The front page of the New York Times on May 24 featured 1000 names of those who have died from COVID-19 — a stark, powerful and deeply poignant comment on these times.

These are


Rabbits … very much alive

“There is nothing that cuts you down to size like coming to some strange and marvelous place where no one even stops to notice that you stare about you.”
Watership Down

There are so many rabbits this year. Are they thriving in this quieter world of fewer cars and people? Are they getting bolder and venturing into new territories — sunlit suburban backyards and the streets of sleepy towns?

I love to watch them. Gorgeous creatures.

Last night I watched a larger bunny relentlessly chase a smaller one around a storage container on a lawn. Do rabbits eat each other? I wondered. I hope not.

dead rabbit march

Distance gives

There are a few gifts that self-distancing and self-isolating bring. If you’re a bit of an introvert, that is.

For one, if you like spending time by yourself (I do) –– even though that can be challenging when we’re in our “bubbles” –– there are more opportunities for alone time.

And there is less time for small talk. Stopping for a chat on the sidewalk without a mask isn’t encouraged … just keep it going and we’re all going to be OK. Make a few comments about the weather and looking forward to eating in a restaurant again one day and then off you go.

There is pleasure in the absence of people, in the spaces we now stretch between ourselves. There is more time –– so much more time –– to listen.

dead rabbit march

Loosening some more, but not much

This week we’re edging a little closer to opening things up, but even then it’s not much. Retail stores with a street entrance can open to a limited number of customers –– with lots of sanitizing and distancing of course. Some people are allowed to return to work. Some surgeries are now being performed in hospitals, and more parks are opening. But still, we distance and gather in (distanced) groups of no more than five.

Meanwhile, every big concert and annual event has been cancelled for the summer. There will be no festivals for the foreseeable. For the second-only time in its 142-year history, the CNE will be cancelled (last time was WW2).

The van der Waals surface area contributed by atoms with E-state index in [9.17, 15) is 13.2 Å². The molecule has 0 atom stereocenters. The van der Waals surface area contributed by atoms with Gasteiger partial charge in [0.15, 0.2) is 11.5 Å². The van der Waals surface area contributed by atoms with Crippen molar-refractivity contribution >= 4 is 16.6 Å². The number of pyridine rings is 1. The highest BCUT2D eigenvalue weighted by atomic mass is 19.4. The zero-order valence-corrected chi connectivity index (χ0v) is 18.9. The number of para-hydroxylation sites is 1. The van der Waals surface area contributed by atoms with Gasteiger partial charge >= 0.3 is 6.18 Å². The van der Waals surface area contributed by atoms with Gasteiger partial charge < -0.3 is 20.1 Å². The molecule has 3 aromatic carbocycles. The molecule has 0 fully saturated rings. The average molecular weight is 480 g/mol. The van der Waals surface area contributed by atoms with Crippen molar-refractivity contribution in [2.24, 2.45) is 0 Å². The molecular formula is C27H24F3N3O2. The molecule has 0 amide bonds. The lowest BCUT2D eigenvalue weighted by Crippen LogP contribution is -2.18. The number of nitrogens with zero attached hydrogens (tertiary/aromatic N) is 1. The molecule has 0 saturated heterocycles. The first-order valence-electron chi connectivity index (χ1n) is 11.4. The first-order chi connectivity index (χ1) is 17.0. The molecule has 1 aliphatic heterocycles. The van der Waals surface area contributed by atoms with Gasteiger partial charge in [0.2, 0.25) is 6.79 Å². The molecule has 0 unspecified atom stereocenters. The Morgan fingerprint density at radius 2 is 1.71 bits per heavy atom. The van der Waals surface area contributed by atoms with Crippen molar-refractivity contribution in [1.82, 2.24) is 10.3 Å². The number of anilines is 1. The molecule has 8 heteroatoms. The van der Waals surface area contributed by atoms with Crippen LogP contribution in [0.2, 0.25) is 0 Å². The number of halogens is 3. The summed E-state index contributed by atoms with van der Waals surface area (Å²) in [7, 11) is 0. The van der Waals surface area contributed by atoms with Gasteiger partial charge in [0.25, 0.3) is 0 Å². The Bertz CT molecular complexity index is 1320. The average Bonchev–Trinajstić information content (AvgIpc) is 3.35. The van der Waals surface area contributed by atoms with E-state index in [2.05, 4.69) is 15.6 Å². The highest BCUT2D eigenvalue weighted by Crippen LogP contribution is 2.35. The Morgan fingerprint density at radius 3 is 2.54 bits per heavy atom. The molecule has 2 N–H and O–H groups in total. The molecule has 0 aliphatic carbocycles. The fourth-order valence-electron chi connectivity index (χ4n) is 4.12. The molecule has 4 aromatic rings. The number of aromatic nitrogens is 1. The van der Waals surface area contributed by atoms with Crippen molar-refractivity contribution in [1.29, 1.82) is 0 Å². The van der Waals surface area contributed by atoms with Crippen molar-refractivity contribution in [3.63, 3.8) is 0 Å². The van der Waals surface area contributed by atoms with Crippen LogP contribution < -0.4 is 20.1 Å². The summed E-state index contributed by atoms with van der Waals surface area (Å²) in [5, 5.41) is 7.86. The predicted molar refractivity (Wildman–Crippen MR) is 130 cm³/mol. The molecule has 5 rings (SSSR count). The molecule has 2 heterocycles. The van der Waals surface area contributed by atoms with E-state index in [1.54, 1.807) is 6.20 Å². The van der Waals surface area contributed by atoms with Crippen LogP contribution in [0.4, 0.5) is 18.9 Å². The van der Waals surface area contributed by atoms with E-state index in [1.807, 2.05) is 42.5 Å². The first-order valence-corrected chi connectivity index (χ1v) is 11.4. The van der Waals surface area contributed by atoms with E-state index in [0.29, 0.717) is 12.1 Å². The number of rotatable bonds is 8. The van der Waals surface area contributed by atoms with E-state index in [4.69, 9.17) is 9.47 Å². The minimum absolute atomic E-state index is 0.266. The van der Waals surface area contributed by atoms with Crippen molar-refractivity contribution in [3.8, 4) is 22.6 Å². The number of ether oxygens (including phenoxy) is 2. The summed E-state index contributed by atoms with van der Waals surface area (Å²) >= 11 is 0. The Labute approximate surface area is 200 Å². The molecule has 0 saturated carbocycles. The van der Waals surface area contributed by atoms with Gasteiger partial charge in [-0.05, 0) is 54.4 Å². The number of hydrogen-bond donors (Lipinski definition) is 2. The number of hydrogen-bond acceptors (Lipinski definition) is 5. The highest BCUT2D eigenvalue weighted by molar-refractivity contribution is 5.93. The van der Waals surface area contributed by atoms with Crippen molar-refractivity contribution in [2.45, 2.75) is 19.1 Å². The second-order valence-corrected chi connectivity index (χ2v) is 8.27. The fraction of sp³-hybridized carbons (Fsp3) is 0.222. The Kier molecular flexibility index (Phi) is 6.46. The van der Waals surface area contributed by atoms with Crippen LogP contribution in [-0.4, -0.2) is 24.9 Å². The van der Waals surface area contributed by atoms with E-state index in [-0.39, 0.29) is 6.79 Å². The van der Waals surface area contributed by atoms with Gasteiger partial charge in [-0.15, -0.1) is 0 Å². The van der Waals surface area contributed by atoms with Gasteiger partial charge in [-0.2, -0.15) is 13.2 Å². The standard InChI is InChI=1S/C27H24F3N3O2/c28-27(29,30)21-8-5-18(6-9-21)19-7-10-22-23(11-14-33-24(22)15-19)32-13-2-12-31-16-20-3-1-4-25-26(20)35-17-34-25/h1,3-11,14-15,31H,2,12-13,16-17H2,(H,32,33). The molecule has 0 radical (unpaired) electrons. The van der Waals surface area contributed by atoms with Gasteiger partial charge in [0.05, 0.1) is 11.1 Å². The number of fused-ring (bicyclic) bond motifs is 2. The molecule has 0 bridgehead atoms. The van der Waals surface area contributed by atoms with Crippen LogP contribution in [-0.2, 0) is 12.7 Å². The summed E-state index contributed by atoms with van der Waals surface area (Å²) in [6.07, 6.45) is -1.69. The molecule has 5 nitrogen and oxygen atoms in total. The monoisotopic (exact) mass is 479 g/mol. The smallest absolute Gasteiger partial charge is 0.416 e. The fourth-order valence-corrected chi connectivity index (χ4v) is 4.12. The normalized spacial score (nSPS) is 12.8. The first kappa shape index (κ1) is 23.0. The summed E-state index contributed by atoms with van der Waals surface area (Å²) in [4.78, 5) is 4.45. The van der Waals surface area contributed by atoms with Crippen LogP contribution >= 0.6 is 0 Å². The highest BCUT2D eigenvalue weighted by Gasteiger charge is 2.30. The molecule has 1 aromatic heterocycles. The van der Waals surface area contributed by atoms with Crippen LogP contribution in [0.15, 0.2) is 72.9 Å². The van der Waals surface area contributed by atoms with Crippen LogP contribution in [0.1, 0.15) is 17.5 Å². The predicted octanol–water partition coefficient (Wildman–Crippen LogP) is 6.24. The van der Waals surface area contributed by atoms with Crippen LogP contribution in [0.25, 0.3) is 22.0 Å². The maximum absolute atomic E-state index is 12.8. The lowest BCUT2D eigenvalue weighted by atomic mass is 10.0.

What the hell are we all going to do this summer (other than stay home, not work, bake bread, get fat, and lose our minds)?

The state of emergency has been extended to June 1, but we’ve been here before many times before. (I vaguely remember the first lockdown when we were all aghast that it might last longer than two weeks). And with a disheartening rise in new cases in recent days, that might get pushed out further.

Why? Iran has begun to see new infections after relaxing its restrictions on movement. France is anxiously waiting to see what happens when its lockdowns (the strictest in Europe) are eased next week. And none of us can watch the news coming out of the US. With 1.5 million (known cases), deaths getting really close to the 100,000 mark, and infection rates climbing, the country is already loosening restrictions. And it’s just a mess. And likely the key reason why Canada is keeping it border closed to non-essential travel for another month (but expecting it to last more months).

And here’s the worst stat of the day: Today the WHO reported the highest-ever rise in the number of new cases (106,000) in a single day.

So we try to bring back “normal” life in small increments, making the tiniest of movements forward, and watching to see what happens. If the cases start to spike we lockdown again. If we’re OK, we go on to the next stage. Maybe one day we’ll go the beach again.

dead rabbit march

School’s out forever

Today’s news: Schools in Ontario will not reopen until September. It’s the longest March Break ever.

I feel for the kids who can’t see their friends … and omg their long-suffering parents. I can’t imagine how challenging it is to have your kids do all of their learning on a laptop while you also try to work or get anything done.

I’ve been a bit whingey about losing my job and my mind a little — and I don’t have much to complain about really. It must be just so hard for parents who have to explain this fucking virus to children and disrupt their daily lives so deeply, while also trying to process their own worries.

So many worries.